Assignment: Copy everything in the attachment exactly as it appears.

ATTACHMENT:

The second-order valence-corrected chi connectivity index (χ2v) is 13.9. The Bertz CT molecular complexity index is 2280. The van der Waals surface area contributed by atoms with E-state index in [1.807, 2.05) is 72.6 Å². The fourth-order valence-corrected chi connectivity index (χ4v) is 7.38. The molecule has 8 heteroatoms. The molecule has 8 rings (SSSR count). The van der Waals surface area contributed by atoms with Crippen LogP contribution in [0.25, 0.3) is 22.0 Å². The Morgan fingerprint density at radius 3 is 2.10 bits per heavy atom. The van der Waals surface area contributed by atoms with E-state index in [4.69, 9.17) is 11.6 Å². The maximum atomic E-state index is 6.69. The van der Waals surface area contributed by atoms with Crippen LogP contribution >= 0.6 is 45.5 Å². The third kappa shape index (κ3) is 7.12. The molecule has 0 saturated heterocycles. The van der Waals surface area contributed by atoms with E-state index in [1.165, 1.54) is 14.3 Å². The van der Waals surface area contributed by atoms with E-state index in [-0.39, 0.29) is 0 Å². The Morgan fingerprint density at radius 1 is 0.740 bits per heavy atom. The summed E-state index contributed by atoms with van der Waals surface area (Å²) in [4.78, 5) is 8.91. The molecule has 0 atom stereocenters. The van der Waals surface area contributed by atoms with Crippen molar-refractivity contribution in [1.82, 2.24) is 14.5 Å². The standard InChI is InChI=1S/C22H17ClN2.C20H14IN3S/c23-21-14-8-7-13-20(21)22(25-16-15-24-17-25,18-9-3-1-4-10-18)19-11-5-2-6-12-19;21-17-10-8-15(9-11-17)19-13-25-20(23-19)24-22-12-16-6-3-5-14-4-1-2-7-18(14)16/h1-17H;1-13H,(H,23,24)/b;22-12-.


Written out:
The second-order valence-corrected chi connectivity index (χ2v) is 13.9. The Bertz CT molecular complexity index is 2280. The van der Waals surface area contributed by atoms with E-state index in [1.807, 2.05) is 72.6 Å². The fourth-order valence-corrected chi connectivity index (χ4v) is 7.38. The molecule has 8 heteroatoms. The molecule has 8 rings (SSSR count). The van der Waals surface area contributed by atoms with Crippen LogP contribution in [0.25, 0.3) is 22.0 Å². The Morgan fingerprint density at radius 3 is 2.10 bits per heavy atom. The van der Waals surface area contributed by atoms with E-state index in [4.69, 9.17) is 11.6 Å². The maximum atomic E-state index is 6.69. The van der Waals surface area contributed by atoms with Crippen LogP contribution >= 0.6 is 45.5 Å². The third kappa shape index (κ3) is 7.12. The molecule has 0 saturated heterocycles. The van der Waals surface area contributed by atoms with E-state index in [1.165, 1.54) is 14.3 Å². The van der Waals surface area contributed by atoms with E-state index in [-0.39, 0.29) is 0 Å². The Morgan fingerprint density at radius 1 is 0.740 bits per heavy atom. The summed E-state index contributed by atoms with van der Waals surface area (Å²) in [4.78, 5) is 8.91. The molecule has 0 atom stereocenters. The van der Waals surface area contributed by atoms with Crippen molar-refractivity contribution in [1.82, 2.24) is 14.5 Å². The standard InChI is InChI=1S/C22H17ClN2.C20H14IN3S/c23-21-14-8-7-13-20(21)22(25-16-15-24-17-25,18-9-3-1-4-10-18)19-11-5-2-6-12-19;21-17-10-8-15(9-11-17)19-13-25-20(23-19)24-22-12-16-6-3-5-14-4-1-2-7-18(14)16/h1-17H;1-13H,(H,23,24)/b;22-12-.